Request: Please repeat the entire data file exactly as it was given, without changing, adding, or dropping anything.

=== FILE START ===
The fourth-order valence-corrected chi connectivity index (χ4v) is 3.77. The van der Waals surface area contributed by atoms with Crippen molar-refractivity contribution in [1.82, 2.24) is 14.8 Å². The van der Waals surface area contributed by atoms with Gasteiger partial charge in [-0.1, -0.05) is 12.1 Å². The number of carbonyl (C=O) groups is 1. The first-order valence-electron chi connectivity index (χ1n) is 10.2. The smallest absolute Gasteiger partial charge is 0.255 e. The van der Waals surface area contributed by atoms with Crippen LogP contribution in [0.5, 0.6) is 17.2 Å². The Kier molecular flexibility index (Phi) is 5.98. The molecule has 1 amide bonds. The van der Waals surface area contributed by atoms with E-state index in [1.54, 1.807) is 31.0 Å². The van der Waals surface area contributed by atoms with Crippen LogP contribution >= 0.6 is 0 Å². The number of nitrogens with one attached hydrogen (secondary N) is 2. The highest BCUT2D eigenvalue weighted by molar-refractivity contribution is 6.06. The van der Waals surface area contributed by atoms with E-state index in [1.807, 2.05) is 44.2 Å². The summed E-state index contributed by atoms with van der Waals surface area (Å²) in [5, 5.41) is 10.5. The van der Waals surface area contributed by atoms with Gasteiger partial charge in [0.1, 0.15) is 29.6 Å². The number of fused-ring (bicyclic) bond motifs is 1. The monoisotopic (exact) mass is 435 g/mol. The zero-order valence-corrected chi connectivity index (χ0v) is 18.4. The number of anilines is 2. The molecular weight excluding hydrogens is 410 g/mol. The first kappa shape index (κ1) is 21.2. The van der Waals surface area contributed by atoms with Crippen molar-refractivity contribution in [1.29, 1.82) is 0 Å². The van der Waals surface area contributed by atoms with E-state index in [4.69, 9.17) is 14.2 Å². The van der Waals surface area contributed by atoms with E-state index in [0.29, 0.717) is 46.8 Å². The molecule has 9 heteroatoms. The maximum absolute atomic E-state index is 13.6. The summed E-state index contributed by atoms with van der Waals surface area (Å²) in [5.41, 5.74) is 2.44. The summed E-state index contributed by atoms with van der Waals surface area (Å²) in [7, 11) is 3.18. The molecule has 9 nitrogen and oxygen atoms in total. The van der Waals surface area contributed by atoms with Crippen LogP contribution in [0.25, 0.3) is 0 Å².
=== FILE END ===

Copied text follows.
The fourth-order valence-corrected chi connectivity index (χ4v) is 3.77. The van der Waals surface area contributed by atoms with Crippen molar-refractivity contribution in [1.82, 2.24) is 14.8 Å². The van der Waals surface area contributed by atoms with Gasteiger partial charge in [-0.1, -0.05) is 12.1 Å². The number of carbonyl (C=O) groups is 1. The first-order valence-electron chi connectivity index (χ1n) is 10.2. The smallest absolute Gasteiger partial charge is 0.255 e. The van der Waals surface area contributed by atoms with Crippen LogP contribution in [0.5, 0.6) is 17.2 Å². The Kier molecular flexibility index (Phi) is 5.98. The molecule has 1 amide bonds. The van der Waals surface area contributed by atoms with E-state index in [1.54, 1.807) is 31.0 Å². The van der Waals surface area contributed by atoms with Crippen LogP contribution >= 0.6 is 0 Å². The number of nitrogens with one attached hydrogen (secondary N) is 2. The highest BCUT2D eigenvalue weighted by molar-refractivity contribution is 6.06. The van der Waals surface area contributed by atoms with E-state index in [1.807, 2.05) is 44.2 Å². The summed E-state index contributed by atoms with van der Waals surface area (Å²) in [5, 5.41) is 10.5. The van der Waals surface area contributed by atoms with Gasteiger partial charge in [0.1, 0.15) is 29.6 Å². The number of fused-ring (bicyclic) bond motifs is 1. The monoisotopic (exact) mass is 435 g/mol. The zero-order valence-corrected chi connectivity index (χ0v) is 18.4. The number of anilines is 2. The molecular weight excluding hydrogens is 410 g/mol. The first kappa shape index (κ1) is 21.2. The van der Waals surface area contributed by atoms with Crippen molar-refractivity contribution in [1.29, 1.82) is 0 Å². The van der Waals surface area contributed by atoms with E-state index in [4.69, 9.17) is 14.2 Å². The van der Waals surface area contributed by atoms with E-state index in [0.29, 0.717) is 46.8 Å². The molecule has 9 heteroatoms. The maximum absolute atomic E-state index is 13.6. The summed E-state index contributed by atoms with van der Waals surface area (Å²) in [5.41, 5.74) is 2.44. The summed E-state index contributed by atoms with van der Waals surface area (Å²) in [7, 11) is 3.18. The molecule has 9 nitrogen and oxygen atoms in total. The van der Waals surface area contributed by atoms with Crippen LogP contribution in [0.25, 0.3) is 0 Å².